You’re just strolling outside with your pooch. Until…
They yap at a random man walking by.
Due to the sudden attack, he freezes and doesn’t know what to do.
And you’re standing there, surprised and embarrassed at the same time.
Your dog’s behaved to most people. But they bark at certain ones from time to time.
How is that possible?
Read on to learn:
- What makes them snarl at a particular person.
- If it’s caused by a behavioral or an age-related problem.
- Whether it’s out of fright, excitement, or protective instincts.
- 5 tips on what to do if your dog only reacts to specific types of people.
- And a lot more…
Table of contents
- Why does my dog bark at certain people?
- People also ask:
- 17 reasons why your dog barks at certain people
- #1: They look unusual
- #2: Bad experiences
- #3: The person reminds them of someone
- #4: Lack of exposure
- #5: The person smells bad…
- #6: The person is sick
- #7: Weird body language
- #8: Your dog smells something
- #9: They’re staring intently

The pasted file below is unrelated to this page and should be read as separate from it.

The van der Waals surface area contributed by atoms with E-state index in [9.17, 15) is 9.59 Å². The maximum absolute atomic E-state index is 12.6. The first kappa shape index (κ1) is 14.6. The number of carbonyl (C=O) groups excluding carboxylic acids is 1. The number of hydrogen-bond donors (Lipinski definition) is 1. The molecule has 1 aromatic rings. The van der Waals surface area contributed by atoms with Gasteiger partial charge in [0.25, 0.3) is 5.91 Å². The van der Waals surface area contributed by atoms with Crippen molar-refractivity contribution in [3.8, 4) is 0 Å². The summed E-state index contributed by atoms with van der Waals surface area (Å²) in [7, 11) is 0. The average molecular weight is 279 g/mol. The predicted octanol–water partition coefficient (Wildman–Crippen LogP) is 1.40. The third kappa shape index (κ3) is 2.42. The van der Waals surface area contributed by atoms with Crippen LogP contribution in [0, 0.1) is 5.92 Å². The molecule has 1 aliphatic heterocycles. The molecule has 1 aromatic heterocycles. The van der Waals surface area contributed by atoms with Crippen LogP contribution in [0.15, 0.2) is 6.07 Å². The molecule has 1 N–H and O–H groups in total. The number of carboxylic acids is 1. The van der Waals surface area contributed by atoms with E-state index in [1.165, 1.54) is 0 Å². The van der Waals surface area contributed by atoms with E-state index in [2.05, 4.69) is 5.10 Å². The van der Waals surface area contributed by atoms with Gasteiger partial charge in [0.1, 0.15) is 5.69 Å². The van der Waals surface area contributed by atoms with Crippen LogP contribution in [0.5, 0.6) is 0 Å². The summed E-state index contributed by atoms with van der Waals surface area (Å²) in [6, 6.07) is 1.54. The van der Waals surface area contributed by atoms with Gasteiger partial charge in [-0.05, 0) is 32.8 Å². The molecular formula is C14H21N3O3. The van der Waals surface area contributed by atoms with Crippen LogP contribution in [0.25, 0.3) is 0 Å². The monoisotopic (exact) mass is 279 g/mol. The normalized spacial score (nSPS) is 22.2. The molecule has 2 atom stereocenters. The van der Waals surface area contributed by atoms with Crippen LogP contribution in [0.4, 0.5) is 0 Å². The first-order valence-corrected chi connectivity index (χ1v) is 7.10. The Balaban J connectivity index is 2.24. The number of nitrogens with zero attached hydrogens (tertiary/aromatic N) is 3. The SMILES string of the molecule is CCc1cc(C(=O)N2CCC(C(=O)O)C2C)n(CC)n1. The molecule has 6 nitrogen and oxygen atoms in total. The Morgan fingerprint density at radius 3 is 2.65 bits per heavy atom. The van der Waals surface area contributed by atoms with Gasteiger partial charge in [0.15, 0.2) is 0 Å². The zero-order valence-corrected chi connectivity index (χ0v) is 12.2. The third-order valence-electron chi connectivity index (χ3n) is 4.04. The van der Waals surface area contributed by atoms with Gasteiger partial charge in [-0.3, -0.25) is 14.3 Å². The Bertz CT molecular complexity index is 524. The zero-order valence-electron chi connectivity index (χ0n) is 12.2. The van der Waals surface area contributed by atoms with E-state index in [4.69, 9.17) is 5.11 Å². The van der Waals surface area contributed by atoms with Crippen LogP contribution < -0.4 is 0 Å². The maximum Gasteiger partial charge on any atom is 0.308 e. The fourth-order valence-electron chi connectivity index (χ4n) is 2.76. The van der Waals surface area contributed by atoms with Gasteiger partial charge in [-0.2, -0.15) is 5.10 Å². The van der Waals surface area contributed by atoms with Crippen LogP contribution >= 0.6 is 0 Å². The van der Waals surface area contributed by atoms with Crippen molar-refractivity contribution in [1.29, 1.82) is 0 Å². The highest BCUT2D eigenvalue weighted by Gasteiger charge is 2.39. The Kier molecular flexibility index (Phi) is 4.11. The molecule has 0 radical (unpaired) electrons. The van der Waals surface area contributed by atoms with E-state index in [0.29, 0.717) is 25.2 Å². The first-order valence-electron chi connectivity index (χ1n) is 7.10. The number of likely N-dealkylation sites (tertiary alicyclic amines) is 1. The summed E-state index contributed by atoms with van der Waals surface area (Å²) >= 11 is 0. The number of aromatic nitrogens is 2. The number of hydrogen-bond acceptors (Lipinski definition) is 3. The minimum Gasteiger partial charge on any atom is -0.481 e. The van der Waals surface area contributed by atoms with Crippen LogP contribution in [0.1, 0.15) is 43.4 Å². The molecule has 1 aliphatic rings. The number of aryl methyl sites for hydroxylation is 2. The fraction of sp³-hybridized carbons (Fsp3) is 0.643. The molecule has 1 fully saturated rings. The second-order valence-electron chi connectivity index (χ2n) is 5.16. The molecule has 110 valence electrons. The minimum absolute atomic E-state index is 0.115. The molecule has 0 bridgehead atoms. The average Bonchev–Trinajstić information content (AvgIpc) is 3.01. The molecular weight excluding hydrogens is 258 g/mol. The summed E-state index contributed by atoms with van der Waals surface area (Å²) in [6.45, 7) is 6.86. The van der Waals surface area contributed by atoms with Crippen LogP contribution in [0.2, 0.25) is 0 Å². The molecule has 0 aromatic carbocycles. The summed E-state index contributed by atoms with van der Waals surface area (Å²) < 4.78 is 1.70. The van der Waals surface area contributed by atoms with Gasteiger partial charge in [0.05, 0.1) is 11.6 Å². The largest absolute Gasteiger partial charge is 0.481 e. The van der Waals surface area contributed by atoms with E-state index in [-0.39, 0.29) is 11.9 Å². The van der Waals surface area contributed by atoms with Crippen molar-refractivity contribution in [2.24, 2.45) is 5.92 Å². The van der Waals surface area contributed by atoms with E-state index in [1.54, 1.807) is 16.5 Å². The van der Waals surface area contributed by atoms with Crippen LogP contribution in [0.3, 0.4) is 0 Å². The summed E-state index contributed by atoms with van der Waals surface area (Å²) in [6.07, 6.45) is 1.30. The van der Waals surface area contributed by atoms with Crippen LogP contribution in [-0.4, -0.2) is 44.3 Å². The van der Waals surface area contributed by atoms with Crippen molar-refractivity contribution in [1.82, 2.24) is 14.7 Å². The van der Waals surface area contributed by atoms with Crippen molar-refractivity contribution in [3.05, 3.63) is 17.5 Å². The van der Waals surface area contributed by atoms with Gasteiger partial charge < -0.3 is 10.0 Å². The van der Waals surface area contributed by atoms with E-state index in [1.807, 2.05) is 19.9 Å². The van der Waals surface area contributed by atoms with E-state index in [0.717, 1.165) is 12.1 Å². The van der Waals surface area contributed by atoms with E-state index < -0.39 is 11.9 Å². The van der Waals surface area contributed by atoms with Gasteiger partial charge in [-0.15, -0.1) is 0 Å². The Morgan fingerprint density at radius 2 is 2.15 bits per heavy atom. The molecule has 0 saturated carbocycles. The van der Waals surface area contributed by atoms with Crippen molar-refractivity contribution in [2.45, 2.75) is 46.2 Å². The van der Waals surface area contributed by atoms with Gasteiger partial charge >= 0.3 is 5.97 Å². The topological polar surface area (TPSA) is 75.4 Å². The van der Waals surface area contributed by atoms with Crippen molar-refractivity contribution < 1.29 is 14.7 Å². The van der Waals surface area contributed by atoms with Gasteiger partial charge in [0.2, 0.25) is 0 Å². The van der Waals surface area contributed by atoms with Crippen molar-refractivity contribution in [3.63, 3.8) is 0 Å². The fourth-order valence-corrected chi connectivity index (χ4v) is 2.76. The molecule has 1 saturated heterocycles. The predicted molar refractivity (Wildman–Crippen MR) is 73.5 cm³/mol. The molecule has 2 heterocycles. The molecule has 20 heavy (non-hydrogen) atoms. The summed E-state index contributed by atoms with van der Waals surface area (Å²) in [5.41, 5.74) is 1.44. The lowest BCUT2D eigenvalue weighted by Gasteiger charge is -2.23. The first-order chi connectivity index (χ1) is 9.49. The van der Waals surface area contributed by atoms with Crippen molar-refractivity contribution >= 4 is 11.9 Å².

- #10: Improper greeting
- #11: They don’t seem nice
- #12: Being overprotective
- #13: The person looks like a trespasser
- #14: Resource guarding
- #15: They want rewards
- #16: Old age
- #17: Your dog wants the person’s attention
- 5 tips on what to do when your dog barks at certain people
Why does my dog bark at certain people?
Your dog barks at certain people because they: like them, had bad experiences, lack socialization, are encouraged to do so, or have territorial or age-related issues. The person might be sick, rude to you, behaving or wearing something unusual, doing things they hate or reminding them of trauma.
People also ask:
17 reasons why your dog barks at certain people
#1: They look unusual
“A funny-looking man is approaching me!”
Like babies, dogs may also freak out about what a person wears.
Some might hate not being able to see someone’s face clearly. Like when people wear glasses, hats, or masks.